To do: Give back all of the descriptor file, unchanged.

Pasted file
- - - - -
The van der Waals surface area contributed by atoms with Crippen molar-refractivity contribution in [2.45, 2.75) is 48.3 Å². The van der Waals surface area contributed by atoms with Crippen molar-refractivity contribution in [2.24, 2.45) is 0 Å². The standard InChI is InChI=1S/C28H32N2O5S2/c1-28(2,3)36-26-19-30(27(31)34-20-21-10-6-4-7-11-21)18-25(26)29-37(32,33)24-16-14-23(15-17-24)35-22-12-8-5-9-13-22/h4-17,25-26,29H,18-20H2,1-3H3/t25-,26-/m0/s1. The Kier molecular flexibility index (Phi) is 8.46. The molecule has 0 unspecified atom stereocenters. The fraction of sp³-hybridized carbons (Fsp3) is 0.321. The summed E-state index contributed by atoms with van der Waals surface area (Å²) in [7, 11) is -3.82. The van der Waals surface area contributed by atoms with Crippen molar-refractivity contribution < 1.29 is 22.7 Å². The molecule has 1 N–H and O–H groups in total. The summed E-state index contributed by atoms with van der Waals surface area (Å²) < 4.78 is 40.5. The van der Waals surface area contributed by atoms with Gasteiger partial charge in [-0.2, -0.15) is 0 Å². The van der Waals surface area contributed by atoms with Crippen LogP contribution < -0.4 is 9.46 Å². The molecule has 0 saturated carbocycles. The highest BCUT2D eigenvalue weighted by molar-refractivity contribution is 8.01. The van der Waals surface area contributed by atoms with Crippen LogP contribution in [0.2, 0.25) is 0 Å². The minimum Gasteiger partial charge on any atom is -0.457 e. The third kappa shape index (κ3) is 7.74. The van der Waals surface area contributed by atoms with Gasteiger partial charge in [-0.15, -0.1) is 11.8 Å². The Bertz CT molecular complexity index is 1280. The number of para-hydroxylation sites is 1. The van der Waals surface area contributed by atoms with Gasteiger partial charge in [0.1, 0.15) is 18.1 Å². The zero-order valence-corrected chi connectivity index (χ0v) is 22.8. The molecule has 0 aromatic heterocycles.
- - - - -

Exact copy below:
The van der Waals surface area contributed by atoms with Crippen molar-refractivity contribution in [2.45, 2.75) is 48.3 Å². The van der Waals surface area contributed by atoms with Crippen molar-refractivity contribution in [2.24, 2.45) is 0 Å². The standard InChI is InChI=1S/C28H32N2O5S2/c1-28(2,3)36-26-19-30(27(31)34-20-21-10-6-4-7-11-21)18-25(26)29-37(32,33)24-16-14-23(15-17-24)35-22-12-8-5-9-13-22/h4-17,25-26,29H,18-20H2,1-3H3/t25-,26-/m0/s1. The Kier molecular flexibility index (Phi) is 8.46. The molecule has 0 unspecified atom stereocenters. The fraction of sp³-hybridized carbons (Fsp3) is 0.321. The summed E-state index contributed by atoms with van der Waals surface area (Å²) in [7, 11) is -3.82. The van der Waals surface area contributed by atoms with Crippen molar-refractivity contribution < 1.29 is 22.7 Å². The molecule has 1 N–H and O–H groups in total. The summed E-state index contributed by atoms with van der Waals surface area (Å²) < 4.78 is 40.5. The van der Waals surface area contributed by atoms with Gasteiger partial charge in [-0.2, -0.15) is 0 Å². The van der Waals surface area contributed by atoms with Crippen LogP contribution < -0.4 is 9.46 Å². The molecule has 0 saturated carbocycles. The highest BCUT2D eigenvalue weighted by molar-refractivity contribution is 8.01. The van der Waals surface area contributed by atoms with Crippen LogP contribution in [0.2, 0.25) is 0 Å². The minimum Gasteiger partial charge on any atom is -0.457 e. The third kappa shape index (κ3) is 7.74. The van der Waals surface area contributed by atoms with Gasteiger partial charge in [-0.15, -0.1) is 11.8 Å². The Bertz CT molecular complexity index is 1280. The number of para-hydroxylation sites is 1. The van der Waals surface area contributed by atoms with Gasteiger partial charge in [0.1, 0.15) is 18.1 Å². The zero-order valence-corrected chi connectivity index (χ0v) is 22.8. The molecule has 0 aromatic heterocycles.